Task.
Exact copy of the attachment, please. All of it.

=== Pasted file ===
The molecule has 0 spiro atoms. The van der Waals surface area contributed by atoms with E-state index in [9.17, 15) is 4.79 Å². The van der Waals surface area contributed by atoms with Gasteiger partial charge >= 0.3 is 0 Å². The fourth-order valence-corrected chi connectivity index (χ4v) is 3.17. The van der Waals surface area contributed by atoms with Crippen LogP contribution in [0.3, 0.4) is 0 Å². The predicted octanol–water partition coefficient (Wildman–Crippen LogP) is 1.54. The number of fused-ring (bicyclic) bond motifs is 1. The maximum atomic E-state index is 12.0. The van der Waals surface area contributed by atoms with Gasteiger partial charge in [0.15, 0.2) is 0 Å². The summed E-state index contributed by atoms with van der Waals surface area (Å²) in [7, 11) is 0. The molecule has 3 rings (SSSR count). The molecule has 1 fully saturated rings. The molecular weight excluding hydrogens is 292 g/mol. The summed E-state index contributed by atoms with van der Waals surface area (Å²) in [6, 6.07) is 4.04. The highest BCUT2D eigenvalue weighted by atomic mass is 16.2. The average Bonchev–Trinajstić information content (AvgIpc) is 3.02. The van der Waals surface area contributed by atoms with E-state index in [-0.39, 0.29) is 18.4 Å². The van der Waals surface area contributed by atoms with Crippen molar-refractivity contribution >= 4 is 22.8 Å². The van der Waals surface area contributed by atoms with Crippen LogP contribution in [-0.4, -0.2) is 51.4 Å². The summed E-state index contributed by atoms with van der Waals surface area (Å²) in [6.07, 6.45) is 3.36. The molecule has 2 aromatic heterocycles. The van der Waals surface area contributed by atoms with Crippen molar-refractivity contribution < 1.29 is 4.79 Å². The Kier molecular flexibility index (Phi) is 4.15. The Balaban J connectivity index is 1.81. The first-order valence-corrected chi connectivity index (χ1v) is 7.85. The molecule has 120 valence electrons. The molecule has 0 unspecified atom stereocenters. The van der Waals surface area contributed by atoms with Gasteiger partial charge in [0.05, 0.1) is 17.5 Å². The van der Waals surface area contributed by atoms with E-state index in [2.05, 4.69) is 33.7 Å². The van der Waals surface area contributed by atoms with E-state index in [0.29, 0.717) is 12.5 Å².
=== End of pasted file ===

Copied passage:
The molecule has 0 spiro atoms. The van der Waals surface area contributed by atoms with E-state index in [9.17, 15) is 4.79 Å². The van der Waals surface area contributed by atoms with Gasteiger partial charge >= 0.3 is 0 Å². The fourth-order valence-corrected chi connectivity index (χ4v) is 3.17. The van der Waals surface area contributed by atoms with Crippen LogP contribution in [0.3, 0.4) is 0 Å². The predicted octanol–water partition coefficient (Wildman–Crippen LogP) is 1.54. The number of fused-ring (bicyclic) bond motifs is 1. The maximum atomic E-state index is 12.0. The van der Waals surface area contributed by atoms with Gasteiger partial charge in [0.15, 0.2) is 0 Å². The summed E-state index contributed by atoms with van der Waals surface area (Å²) in [7, 11) is 0. The molecule has 3 rings (SSSR count). The molecule has 1 fully saturated rings. The molecular weight excluding hydrogens is 292 g/mol. The summed E-state index contributed by atoms with van der Waals surface area (Å²) in [6, 6.07) is 4.04. The highest BCUT2D eigenvalue weighted by atomic mass is 16.2. The average Bonchev–Trinajstić information content (AvgIpc) is 3.02. The van der Waals surface area contributed by atoms with E-state index in [-0.39, 0.29) is 18.4 Å². The van der Waals surface area contributed by atoms with Crippen molar-refractivity contribution >= 4 is 22.8 Å². The van der Waals surface area contributed by atoms with Crippen LogP contribution in [-0.4, -0.2) is 51.4 Å². The summed E-state index contributed by atoms with van der Waals surface area (Å²) in [6.07, 6.45) is 3.36. The molecule has 2 aromatic heterocycles. The van der Waals surface area contributed by atoms with Crippen molar-refractivity contribution < 1.29 is 4.79 Å². The Kier molecular flexibility index (Phi) is 4.15. The Balaban J connectivity index is 1.81. The first-order valence-corrected chi connectivity index (χ1v) is 7.85. The molecule has 120 valence electrons. The molecule has 0 unspecified atom stereocenters. The van der Waals surface area contributed by atoms with Gasteiger partial charge in [0.05, 0.1) is 17.5 Å². The van der Waals surface area contributed by atoms with E-state index in [2.05, 4.69) is 33.7 Å². The van der Waals surface area contributed by atoms with E-state index in [0.29, 0.717) is 12.5 Å².